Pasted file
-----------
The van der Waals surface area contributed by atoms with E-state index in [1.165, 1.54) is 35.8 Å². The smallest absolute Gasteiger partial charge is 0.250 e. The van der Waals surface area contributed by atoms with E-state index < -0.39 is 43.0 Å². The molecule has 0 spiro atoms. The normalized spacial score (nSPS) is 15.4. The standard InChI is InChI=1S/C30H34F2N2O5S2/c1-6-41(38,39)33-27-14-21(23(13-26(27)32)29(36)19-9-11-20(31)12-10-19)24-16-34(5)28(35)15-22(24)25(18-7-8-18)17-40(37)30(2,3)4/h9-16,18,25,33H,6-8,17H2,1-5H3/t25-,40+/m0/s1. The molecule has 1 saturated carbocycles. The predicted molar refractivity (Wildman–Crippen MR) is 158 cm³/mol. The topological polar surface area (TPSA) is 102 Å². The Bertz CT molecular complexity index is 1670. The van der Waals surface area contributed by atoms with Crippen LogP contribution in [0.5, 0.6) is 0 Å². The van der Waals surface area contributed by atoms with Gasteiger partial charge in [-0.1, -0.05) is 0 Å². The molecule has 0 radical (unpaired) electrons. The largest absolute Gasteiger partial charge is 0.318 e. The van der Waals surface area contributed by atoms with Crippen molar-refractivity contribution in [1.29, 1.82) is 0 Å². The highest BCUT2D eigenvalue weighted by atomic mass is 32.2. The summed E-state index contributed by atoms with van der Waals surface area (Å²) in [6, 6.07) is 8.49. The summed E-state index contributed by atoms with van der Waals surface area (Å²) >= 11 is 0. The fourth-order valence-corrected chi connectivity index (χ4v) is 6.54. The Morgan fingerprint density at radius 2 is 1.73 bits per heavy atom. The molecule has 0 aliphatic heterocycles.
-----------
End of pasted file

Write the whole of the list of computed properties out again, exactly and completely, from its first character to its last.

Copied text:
The van der Waals surface area contributed by atoms with E-state index in [1.165, 1.54) is 35.8 Å². The smallest absolute Gasteiger partial charge is 0.250 e. The van der Waals surface area contributed by atoms with E-state index < -0.39 is 43.0 Å². The molecule has 0 spiro atoms. The normalized spacial score (nSPS) is 15.4. The standard InChI is InChI=1S/C30H34F2N2O5S2/c1-6-41(38,39)33-27-14-21(23(13-26(27)32)29(36)19-9-11-20(31)12-10-19)24-16-34(5)28(35)15-22(24)25(18-7-8-18)17-40(37)30(2,3)4/h9-16,18,25,33H,6-8,17H2,1-5H3/t25-,40+/m0/s1. The molecule has 1 saturated carbocycles. The predicted molar refractivity (Wildman–Crippen MR) is 158 cm³/mol. The topological polar surface area (TPSA) is 102 Å². The Bertz CT molecular complexity index is 1670. The van der Waals surface area contributed by atoms with Crippen LogP contribution in [0.5, 0.6) is 0 Å². The van der Waals surface area contributed by atoms with Gasteiger partial charge in [-0.1, -0.05) is 0 Å². The molecule has 0 radical (unpaired) electrons. The largest absolute Gasteiger partial charge is 0.318 e. The van der Waals surface area contributed by atoms with Crippen molar-refractivity contribution in [1.29, 1.82) is 0 Å². The highest BCUT2D eigenvalue weighted by atomic mass is 32.2. The summed E-state index contributed by atoms with van der Waals surface area (Å²) in [6, 6.07) is 8.49. The summed E-state index contributed by atoms with van der Waals surface area (Å²) >= 11 is 0. The fourth-order valence-corrected chi connectivity index (χ4v) is 6.54. The Morgan fingerprint density at radius 2 is 1.73 bits per heavy atom. The molecule has 0 aliphatic heterocycles.